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I’m Tammy Strobel. Welcome to my digital home!

I’m an author, photographer, and cat lover.

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A Holiday Book Sale + Best Books of 2016

A Holiday Book Sale + Best Books of 2016

{This week: A holiday book sale & best books of 2016.}

Hi all,

This week’s roundup is focused on books. Specifically, I’m sharing a list of the best books I read during 2016. The year isn’t over, but I felt moved to share my list of good reads, especially with the holiday season approaching. During the holidays, I’ll be hanging out with family, writing letters, and reading by the heater (or in bed). I love gifting myself good books! If you have book recommendations, please leave them in the comments section. Alternatively, if you’re reading this via email, just hit the reply button.

Before I dive into my book roundup, I want to share a little bit of fun news. My publisher, New World Library, is offering 50% off all books until December 21, 2016. The sale includes my book You Can Buy Happiness (and It’s Cheap). Plus, you’ll get free shipping in the U.S. on orders of $35 or more. Simply enter code HOLIDAY at checkout.

With that, let’s get started!

1. In mid-July, I was in Ashland, OR. and I bought Drink: The Intimate Relationship Between Women and Alcohol by Ann Dowsett Johnston. Drink is a memoir, and it’s also filled with fascinating research and important cultural critiques of high-risk drinking in the Western world. Johnston raises important questions about drinking at social gatherings and the supposed benefit of drinking a glass of wine every day. I talked about Drink and how it impacted my life in a recent conversation with Nicole Antoinette and in this essay.

2. I discovered Find a Way by Diana Nyad in a small bookstore in Ashland, Oregon. The title caught my eye, and when I read the first few pages, I decided to buy the book. I’m so happy I did because Nyad’s story was inspiring. Also, it was the catalyst that got me back into masters swimming.

3. Nyad’s book led me to Lynne Cox’s writing. I devoured most of Cox’s books this year. The titles I read included Grayson, Open Water Swimming Manual, Swimming to Antarctica, and Swimming in the Sink. Cox’s writing is lyrical, beautiful, and it captures the essence of swimming. Also, one of the highlights of my year was listening to Cox speak about writing and swimming at The Dolphin Club in San Francisco.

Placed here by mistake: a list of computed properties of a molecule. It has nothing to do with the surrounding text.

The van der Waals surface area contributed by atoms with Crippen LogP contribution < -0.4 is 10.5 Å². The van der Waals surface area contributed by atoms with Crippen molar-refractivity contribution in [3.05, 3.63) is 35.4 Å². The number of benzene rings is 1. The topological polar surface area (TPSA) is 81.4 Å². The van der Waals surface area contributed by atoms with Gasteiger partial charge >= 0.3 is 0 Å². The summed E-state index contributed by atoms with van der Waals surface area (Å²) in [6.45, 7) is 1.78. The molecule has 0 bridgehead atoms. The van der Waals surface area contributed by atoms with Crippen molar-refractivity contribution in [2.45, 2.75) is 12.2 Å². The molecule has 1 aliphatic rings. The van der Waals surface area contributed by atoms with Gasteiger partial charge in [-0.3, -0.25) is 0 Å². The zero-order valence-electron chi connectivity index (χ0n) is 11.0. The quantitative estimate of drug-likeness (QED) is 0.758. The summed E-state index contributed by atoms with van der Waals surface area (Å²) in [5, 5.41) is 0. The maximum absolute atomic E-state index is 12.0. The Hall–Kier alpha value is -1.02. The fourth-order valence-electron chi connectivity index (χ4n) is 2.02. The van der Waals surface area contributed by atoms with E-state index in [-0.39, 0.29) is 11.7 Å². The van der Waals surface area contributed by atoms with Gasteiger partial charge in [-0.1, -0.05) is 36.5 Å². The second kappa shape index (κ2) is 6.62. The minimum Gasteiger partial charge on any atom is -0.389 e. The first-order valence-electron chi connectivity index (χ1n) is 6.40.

4Love Warrior by Glennon Doyle Melton was a striking and honest memoir. Doyle Melton doesn’t sugarcoat her addiction issues or the challenges she faced in her marriage. It takes tremendous courage to write about addiction, sex, the challenge of raising kids, and more.

5. When I finished When Breath Becomes Air by Paul Kalanithi, tears streamed down my face because Kalanithi’s words were frank, true, humble, and important. His thoughts about what makes life worth living in the face of death moved me deeply.

6. Being Mortal: Medicine and What Matters in the End by Atul Gawande was informative and thought provoking. It's an exploration of aging, death, and how the medical profession has mishandled both. In addition, it's a personal book. Gawande discusses his father's illness, death, and how he coped with both. It’s too bad this book wasn’t published sooner. It would have been helpful to read before my dad’s illness and subsequent death.

7. I discovered Keri Smith’s book—The Wander Society—in a lovely bookstore in the San Francisco airport. As I waited for my flight, it was the perfect place to spend my time browsing titles and wandering through the aisles. I can’t remember the name of the bookstore, but it was the best airport bookstore I’ve ever stumbled across! I couldn’t put The Wander Society down. Smith offers a fascinating peek into The Wander Society and how wandering feeds the creative mind. The book combines many of my favorite things like walking in nature, journaling, mindfulness, and more.

8. Arianna Huffington examined sleep from a historical perspective, reviewed the most current research about sleep, and shared personal stories and practical advice in The Sleep Revolution: Transforming Your Life, One Night at a Time. Thanks to Huffington’s words, I no longer sleep with my phone beside my bed.

9. A Life Without Limits: A World Champion’s Journey by Chrissie Wellington inspired me. I don’t know what it’s like to be a world champion, but I related to Wellington’s struggles around eating disorders and body image. Her honesty was touching and affirming. Wellington wisely noted, “ …I am not sure you are ever cured of the illness that is an eating disorder but the key for me was to have developed a healthier perspective about my body. Whereas I used to see it as no more than contours of skin and color, now I see it as a holistic system that I respect and love for what it enables me to do.”

I wholeheartedly agree with Wellington’s sentiment. After struggling with an eating disorder and body image issues, I’m grateful that I’ve finally learned to see my body as a holistic system.

10. My sister-in-law—Tina Gower—published six novels this year. That’s freaking amazing. I admire Tina’s grit and her ability to tell stories. I’m hoping to increase my writing speed in 2017. After reading so many serious books this year, The Outlier Prophecies series was a lovely escape and so much fun to read.


— I forgot to include Cal Newport’s book Deep Work: Rules for Focused Success in a Distracted World in this list. In February, Cal sent me a free copy of Deep Work. I was grateful because I love Cal’s writing, and his book was incredibly helpful. In March, I gave Deep Work to my friend Kent Griswold. Last week, I ordered a new copy of Cal’s book because I need to read it again. If you’ve read this post, you’ll now why.

Happy reading friends!

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